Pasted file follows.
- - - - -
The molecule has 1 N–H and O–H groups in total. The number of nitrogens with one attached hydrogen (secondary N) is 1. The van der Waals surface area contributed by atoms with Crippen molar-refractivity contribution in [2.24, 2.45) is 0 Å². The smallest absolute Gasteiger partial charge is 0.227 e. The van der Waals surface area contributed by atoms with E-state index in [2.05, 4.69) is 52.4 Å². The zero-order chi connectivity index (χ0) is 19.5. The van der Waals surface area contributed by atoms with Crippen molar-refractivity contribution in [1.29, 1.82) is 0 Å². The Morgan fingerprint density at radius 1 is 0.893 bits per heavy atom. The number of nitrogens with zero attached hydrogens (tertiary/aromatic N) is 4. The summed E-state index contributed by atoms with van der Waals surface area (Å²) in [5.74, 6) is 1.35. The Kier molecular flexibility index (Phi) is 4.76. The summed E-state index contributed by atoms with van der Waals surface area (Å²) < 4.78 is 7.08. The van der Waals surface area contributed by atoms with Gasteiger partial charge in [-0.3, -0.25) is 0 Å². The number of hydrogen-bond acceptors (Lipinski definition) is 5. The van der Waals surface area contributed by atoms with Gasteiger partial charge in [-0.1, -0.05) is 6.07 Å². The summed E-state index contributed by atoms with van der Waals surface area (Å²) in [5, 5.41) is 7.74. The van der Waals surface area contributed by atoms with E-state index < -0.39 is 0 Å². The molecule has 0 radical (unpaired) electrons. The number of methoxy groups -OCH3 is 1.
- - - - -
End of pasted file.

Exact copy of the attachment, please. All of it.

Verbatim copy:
The molecule has 1 N–H and O–H groups in total. The number of nitrogens with one attached hydrogen (secondary N) is 1. The van der Waals surface area contributed by atoms with Crippen molar-refractivity contribution in [2.24, 2.45) is 0 Å². The smallest absolute Gasteiger partial charge is 0.227 e. The van der Waals surface area contributed by atoms with E-state index in [2.05, 4.69) is 52.4 Å². The zero-order chi connectivity index (χ0) is 19.5. The van der Waals surface area contributed by atoms with Crippen molar-refractivity contribution in [1.29, 1.82) is 0 Å². The Morgan fingerprint density at radius 1 is 0.893 bits per heavy atom. The number of nitrogens with zero attached hydrogens (tertiary/aromatic N) is 4. The summed E-state index contributed by atoms with van der Waals surface area (Å²) in [5.74, 6) is 1.35. The Kier molecular flexibility index (Phi) is 4.76. The summed E-state index contributed by atoms with van der Waals surface area (Å²) < 4.78 is 7.08. The van der Waals surface area contributed by atoms with Gasteiger partial charge in [-0.3, -0.25) is 0 Å². The number of hydrogen-bond acceptors (Lipinski definition) is 5. The van der Waals surface area contributed by atoms with Gasteiger partial charge in [-0.1, -0.05) is 6.07 Å². The summed E-state index contributed by atoms with van der Waals surface area (Å²) in [5, 5.41) is 7.74. The van der Waals surface area contributed by atoms with E-state index < -0.39 is 0 Å². The molecule has 0 radical (unpaired) electrons. The number of methoxy groups -OCH3 is 1.